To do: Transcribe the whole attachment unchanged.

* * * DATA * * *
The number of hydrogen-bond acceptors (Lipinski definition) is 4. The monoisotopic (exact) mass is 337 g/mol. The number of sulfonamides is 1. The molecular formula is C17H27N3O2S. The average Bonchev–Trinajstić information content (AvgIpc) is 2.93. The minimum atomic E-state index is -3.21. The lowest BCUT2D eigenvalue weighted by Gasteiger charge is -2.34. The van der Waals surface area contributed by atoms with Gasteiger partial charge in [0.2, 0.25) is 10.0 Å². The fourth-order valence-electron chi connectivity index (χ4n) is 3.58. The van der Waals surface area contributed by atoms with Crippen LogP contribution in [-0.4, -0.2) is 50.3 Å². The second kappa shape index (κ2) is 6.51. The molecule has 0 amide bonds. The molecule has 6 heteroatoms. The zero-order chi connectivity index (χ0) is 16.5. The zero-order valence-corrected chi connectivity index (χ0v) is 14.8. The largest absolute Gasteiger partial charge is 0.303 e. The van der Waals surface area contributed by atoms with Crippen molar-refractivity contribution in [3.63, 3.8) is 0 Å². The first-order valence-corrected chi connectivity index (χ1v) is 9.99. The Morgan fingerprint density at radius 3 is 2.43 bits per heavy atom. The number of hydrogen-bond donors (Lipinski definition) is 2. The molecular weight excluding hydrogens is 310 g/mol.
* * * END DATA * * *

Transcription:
The number of hydrogen-bond acceptors (Lipinski definition) is 4. The monoisotopic (exact) mass is 337 g/mol. The number of sulfonamides is 1. The molecular formula is C17H27N3O2S. The average Bonchev–Trinajstić information content (AvgIpc) is 2.93. The minimum atomic E-state index is -3.21. The lowest BCUT2D eigenvalue weighted by Gasteiger charge is -2.34. The van der Waals surface area contributed by atoms with Gasteiger partial charge in [0.2, 0.25) is 10.0 Å². The fourth-order valence-electron chi connectivity index (χ4n) is 3.58. The van der Waals surface area contributed by atoms with Crippen LogP contribution in [-0.4, -0.2) is 50.3 Å². The second kappa shape index (κ2) is 6.51. The molecule has 0 amide bonds. The molecule has 6 heteroatoms. The zero-order chi connectivity index (χ0) is 16.5. The zero-order valence-corrected chi connectivity index (χ0v) is 14.8. The largest absolute Gasteiger partial charge is 0.303 e. The van der Waals surface area contributed by atoms with Crippen molar-refractivity contribution in [3.63, 3.8) is 0 Å². The first-order valence-corrected chi connectivity index (χ1v) is 9.99. The Morgan fingerprint density at radius 3 is 2.43 bits per heavy atom. The number of hydrogen-bond donors (Lipinski definition) is 2. The molecular weight excluding hydrogens is 310 g/mol.